Clifford Lynch:

Jill Cousins:

David DeRoure:

1.7 Million Titles from HathiTrust Digital Library now live on DPLA Homepage

From the DPLA blog, September 3, 2013: “At the start of the summer we announced the introduction of the HathiTrust Digital Library as a DPLA Content Hub. Now, with the summer winding down, we’re excited to share that 1.7 million metadata records associated with almost 3.5 million of HathiTrust’s freely available books, journals, government documents, and more are now accessible on and through the DPLA Application Programming Interface (API). That doubles the DPLA’s offerings from 2.4 million records in April to almost 4.5 million today”.

In June, the HathiTrust Digital Library announced that it would partner with the recently launched Digital Public Library of America (DPLA) to expand discovery and use of HathiTrust’s public domain and other openly available content.

DPLA provides an online portal to freely available digital material held by libraries, archives, and museums across the US. By offering a unified discovery point for these disparate collections, DPLA aims to make readily available to the public the words, images, sounds, and objects of America’s shared cultural heritage.

“HathiTrust’s joining the Digital Public Library of America more than doubles the size of our unified collection, and – as so many have asked for – fills it with millions of books. We could not be more delighted. Over the last five years, HathiTrust has built an incredible digital infrastructure to store the scanned holdings of its many university and library partners, and we in turn look forward to providing a large general audience for these valuable works, and new pathways into them”, said Dan Cohen, DPLA’s Executive Director.

According to HathiTrust Executive Director John Wilkin, the partnership reflects the complementary nature of the two organizations. “The first priority of HathiTrust has always been preservation”, he said. “But to fulfill the preservation mission, we must provide access: content that can’t be found and used risks being forgotten”. Wilkin stressed that HathiTrust will continue to enhance its own discovery and access platform, first launched in 2008. But DPLA puts HathiTrust’s collection before a broader audience, alongside innovative search and use tools, including timelines, maps, and a growing number of apps.

Of HathiTrust’s nearly 11 million volumes, the metadata records associated with the almost 3.5 million that are freely available will be accessible on the web at, and through the DPLA API, making HathiTrust a DPLA “content hub”. (The digitized volumes themselves will continue to reside in HathiTrust.) The partnership makes HathiTrust the single largest DPLA content hub, in the company of institutions such as the Smithsonian, the National Archives, the New York Public Library, and many others.

“DPLA, like HathiTrust, was founded on the belief that digital collections in aggregate become much more valuable than the sum of their parts”, Wilkin said. This shared vision was a strong incentive to overcome barriers to the partnership. The HathiTrust metadata will be contributed under the terms of a Creative Commons “CC0” license, and Wilkin cites the support of OCLC, the worldwide library cooperative, for the contribution of records possibly derived from its WorldCat database. Sandy Yee, Chair of the OCLC Board of Trustees, explains that DPLA’s Data Use Best Practices, which request that users provide attribution to metadata providers, are in keeping with OCLC community data norms. Yee said, “We are very pleased to support the discovery of this rich aggregation of freely available texts via the DPLA. Their work and that of HathiTrust amplifies and extends the efforts of the thousands of library contributors to the OCLC cooperative”.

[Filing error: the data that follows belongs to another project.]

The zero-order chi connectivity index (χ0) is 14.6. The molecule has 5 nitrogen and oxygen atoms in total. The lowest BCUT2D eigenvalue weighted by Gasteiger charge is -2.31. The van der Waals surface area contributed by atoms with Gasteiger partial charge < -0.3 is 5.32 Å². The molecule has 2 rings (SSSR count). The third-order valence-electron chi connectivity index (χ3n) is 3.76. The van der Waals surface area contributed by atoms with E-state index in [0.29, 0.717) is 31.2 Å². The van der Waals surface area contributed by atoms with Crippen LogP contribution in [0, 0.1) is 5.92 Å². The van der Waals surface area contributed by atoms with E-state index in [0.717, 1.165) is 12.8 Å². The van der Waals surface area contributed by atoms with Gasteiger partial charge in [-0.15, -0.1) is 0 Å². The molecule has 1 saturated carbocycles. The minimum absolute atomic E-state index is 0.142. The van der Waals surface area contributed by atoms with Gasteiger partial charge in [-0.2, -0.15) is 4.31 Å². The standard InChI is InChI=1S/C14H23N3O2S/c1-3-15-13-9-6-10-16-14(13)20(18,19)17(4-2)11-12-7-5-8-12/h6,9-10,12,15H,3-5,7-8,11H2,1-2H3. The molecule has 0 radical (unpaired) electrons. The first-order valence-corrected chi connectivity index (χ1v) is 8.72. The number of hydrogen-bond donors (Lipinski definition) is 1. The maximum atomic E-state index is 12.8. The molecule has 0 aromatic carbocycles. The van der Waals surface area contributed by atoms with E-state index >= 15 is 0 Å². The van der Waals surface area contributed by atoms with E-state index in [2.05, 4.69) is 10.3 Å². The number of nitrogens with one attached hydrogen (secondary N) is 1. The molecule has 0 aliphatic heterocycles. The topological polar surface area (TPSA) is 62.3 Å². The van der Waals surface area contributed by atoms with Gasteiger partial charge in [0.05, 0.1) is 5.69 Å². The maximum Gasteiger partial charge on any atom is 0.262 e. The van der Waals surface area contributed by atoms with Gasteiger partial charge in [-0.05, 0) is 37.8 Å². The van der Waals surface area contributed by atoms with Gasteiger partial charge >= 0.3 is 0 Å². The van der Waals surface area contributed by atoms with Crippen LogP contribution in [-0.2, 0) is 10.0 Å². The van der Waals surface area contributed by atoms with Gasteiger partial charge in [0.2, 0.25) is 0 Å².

Search the newly added HathiTrust content at:[]=HathiTrust

The Digital Public Library of America:

OpenStax College free books adopted by almost 300 educational institutions

Free textbook publisher OpenStax College announced in August that nearly 300 educational institutions on four continents will use OpenStax textbooks for the coming school year.

“Our adoptions have almost doubled in the past four months, and we estimate we will save about 40,000 students more than $3.7 million in the coming school year”, said Richard Baraniuk, founding director of the Rice University-based publisher.

OpenStax College provides free, peer-reviewed textbooks. Its growing catalog includes titles for five of the most-attended introductory college courses – physics, sociology, anatomy and both majors and non-majors biology. OpenStax Colleges’ free books have been accessed online by more than 1.7 million people and downloaded more than 170,000 times since June 2012. “Word-of-mouth endorsements are really spurring adoptions”, said David Harris, editor-in-chief of OpenStax College. “That’s great news for students by helping reduce their college costs while giving them access to high quality, peer-reviewed textbooks”.

OpenStax College exceeded its first-year targets for both usage and market share. “One of the biggest lessons for us during this first-year has been the extraordinary level of interest from faculty”, said Baraniuk, Rice’s Victor E. Cameron Professor of Engineering. “We knew students wanted these books, but we also found that many faculty want high-quality, affordable alternatives. That’s a significant driver for us”.